Put simply, things happen when balances arise between heating and cooling. Things cease to happen when the balances cease. Or if you like, every form arises from a unique balance of warming and cooling. It passes when that unique balance ceases. That form might be an atom, a human, the Earth or our solar system.
True Hope: All things exist in the universal interchange and are thus continually warming and cooling .
Comment: No change of temperature occurs when the rate of warming is the same as the rate of cooling i.e. a thermal balance exists. A change of temperature occurs when the rate of warming is not the same as the rate of cooling i.e. the thermal balance ceases to exist.
Delusive Hope: Warming is warming-up i.e. warming involves a thermal imbalance and change of temperature.
Comment: The ego is well capable of generating such delusional nonsense, even in the most sophisticated, highly educated people. However at a subliminal level we sense the dissonance in the message and doubt the veracity of the speaker or writer. This has important implications, for instance, for communicating how to be careful of Earth’s climate. This is because the truth of our lifestyle is always reflected in our use of language. Any dissonance between what we know is true and what we do is manifest in confusing uses of symbols.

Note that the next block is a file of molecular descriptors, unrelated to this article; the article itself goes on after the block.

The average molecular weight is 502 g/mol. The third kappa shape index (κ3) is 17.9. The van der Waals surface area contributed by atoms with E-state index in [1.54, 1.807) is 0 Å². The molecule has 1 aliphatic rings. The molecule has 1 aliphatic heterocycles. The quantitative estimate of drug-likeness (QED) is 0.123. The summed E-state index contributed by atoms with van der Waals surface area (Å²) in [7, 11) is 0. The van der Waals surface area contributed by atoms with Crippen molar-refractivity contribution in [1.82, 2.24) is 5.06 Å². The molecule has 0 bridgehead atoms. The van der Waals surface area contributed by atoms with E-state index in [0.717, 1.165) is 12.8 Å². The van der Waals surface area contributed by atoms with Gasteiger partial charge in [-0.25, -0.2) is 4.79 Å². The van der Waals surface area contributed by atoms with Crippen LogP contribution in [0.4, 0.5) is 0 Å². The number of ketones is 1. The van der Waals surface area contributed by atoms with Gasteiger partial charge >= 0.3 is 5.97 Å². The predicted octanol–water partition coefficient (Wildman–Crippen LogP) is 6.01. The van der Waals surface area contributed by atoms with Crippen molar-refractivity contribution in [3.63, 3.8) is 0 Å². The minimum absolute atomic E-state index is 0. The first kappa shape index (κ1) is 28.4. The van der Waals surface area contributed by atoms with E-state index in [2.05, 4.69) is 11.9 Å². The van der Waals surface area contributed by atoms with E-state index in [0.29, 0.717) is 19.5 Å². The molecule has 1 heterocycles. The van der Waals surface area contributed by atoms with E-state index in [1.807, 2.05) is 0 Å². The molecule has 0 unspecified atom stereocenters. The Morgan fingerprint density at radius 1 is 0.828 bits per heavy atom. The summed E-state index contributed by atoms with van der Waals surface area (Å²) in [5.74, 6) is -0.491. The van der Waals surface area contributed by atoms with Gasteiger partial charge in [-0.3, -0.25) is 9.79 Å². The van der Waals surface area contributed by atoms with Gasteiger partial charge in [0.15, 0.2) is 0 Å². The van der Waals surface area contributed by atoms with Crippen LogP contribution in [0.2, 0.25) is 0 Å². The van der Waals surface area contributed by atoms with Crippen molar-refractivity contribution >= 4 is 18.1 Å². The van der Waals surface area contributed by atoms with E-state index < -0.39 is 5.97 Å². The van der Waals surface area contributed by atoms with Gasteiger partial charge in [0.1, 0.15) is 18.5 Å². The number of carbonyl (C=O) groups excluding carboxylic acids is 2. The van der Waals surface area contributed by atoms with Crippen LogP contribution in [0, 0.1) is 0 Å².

The driver of this phenomenon is the ego’s tendency to deny our mortality. We are each thermal beings and we only exist while our thermal balance is sustained. Our warming-up or cooling-down result in a change of state in which our human form ceases. By equating unchanging and changing temperature the ego obscures reality and tend to adopt delusive behaviour. This is seen clearly in our common confusion of global warming and global warming-up.
True Hope: All things exist in the universal change and are thus continually warming and cooling .
Comment: No change of temperature occurs when the rate of warming is the same as the rate of cooling i.e. a thermal balance exists. A change of temperature occurs when the rate of warming is not the same as the rate of cooling i,e. a thermal imbalance exists.